While the CULT committee in the European Parliament was busy
Member states demand reimbursement
The European Commission now admits that it was recently forcedto request an additional €180 million from the EU budget to meetits commitments under the LifeLongLearning programme (LLP) up tothe end of 2012. The shortfall in the case of Erasmus this yearamounts to around half of this sum, €90 million.
The deficit in the 2012 budget means that the Commission has notbeen able to reimburse payment claims from national agencies forLLP grants totalling over €118 million.
Claims have been filed by the national agencies from: Austria(€6.3 million), Belgium, French-speaking community (€3 million),Belgium, Dutch-speaking community (€4 million), Czech Republic (€7million), Germany (€32 million), Ireland (€2.2 million), Estonia(€2.75 million), Lithuania (€4.3 million), Poland (€29.5 million),Slovenia (€2.7 million), Slovak Republic (€5 million) and UK (€19million).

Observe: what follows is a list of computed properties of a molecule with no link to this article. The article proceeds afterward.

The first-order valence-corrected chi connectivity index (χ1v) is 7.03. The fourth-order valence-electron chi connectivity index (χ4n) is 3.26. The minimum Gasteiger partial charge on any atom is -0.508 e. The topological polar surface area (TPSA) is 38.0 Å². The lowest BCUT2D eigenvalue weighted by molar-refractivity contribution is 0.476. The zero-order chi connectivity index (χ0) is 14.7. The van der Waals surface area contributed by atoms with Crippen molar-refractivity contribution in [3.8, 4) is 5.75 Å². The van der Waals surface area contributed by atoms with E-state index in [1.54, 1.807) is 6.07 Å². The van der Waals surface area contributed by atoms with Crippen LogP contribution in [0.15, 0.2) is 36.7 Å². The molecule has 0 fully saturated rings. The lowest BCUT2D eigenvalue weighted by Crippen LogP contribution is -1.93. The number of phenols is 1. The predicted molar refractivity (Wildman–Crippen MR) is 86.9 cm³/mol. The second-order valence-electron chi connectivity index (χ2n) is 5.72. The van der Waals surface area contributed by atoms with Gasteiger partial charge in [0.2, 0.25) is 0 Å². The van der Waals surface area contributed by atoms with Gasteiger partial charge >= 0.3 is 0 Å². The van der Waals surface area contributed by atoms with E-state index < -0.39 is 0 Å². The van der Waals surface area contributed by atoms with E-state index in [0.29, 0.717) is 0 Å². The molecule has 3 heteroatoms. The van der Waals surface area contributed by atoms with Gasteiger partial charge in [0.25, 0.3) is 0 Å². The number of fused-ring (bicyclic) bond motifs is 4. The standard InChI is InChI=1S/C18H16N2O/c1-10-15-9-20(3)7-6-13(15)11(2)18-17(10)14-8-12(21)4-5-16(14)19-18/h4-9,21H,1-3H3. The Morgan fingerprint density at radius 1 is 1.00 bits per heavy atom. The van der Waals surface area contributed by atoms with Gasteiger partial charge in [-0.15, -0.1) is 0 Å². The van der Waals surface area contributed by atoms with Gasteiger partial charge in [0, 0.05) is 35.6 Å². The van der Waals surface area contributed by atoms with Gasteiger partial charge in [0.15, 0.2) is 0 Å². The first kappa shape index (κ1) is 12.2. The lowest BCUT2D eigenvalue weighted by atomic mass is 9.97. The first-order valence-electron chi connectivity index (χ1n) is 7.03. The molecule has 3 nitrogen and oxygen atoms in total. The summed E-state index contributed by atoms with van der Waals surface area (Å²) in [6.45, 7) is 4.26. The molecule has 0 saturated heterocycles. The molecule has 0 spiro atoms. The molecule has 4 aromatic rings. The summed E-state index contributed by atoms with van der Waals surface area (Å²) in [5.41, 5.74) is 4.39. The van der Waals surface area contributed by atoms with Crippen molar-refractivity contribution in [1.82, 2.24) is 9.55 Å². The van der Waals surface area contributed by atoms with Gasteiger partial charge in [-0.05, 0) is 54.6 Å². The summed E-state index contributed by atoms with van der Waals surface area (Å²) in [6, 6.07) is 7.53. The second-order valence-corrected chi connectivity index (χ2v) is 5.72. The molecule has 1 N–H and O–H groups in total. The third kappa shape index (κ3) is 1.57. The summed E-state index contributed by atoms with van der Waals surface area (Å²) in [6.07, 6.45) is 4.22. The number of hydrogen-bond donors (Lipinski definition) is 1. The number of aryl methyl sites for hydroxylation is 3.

Interestingly, some of the countries that are now claimingreimbursements are the same ones that want to cut the EU budgetwith – sometimes – 10%.
Unpaid bills from last year
As a reason for the budget deficits, the European Commissionargues that the 2012 budget that was agreed on by member states andby the European Parliament (€129.1 billion) turned out lower thatthe budget original proposed by the Commission (€132.7billion).
Also, the 2012 budget had to cover some €5 billion in unpaidbills held over from the previous 2011 EU budget, which wasunderfunded as well.
It is expected that Budget Commissioner Janusz Lewandowski willpropose an ‘amending’ budget later this month to bridge thedeficits, but thus far the three institutions (EP, Council andCommission) have not reached an agreement.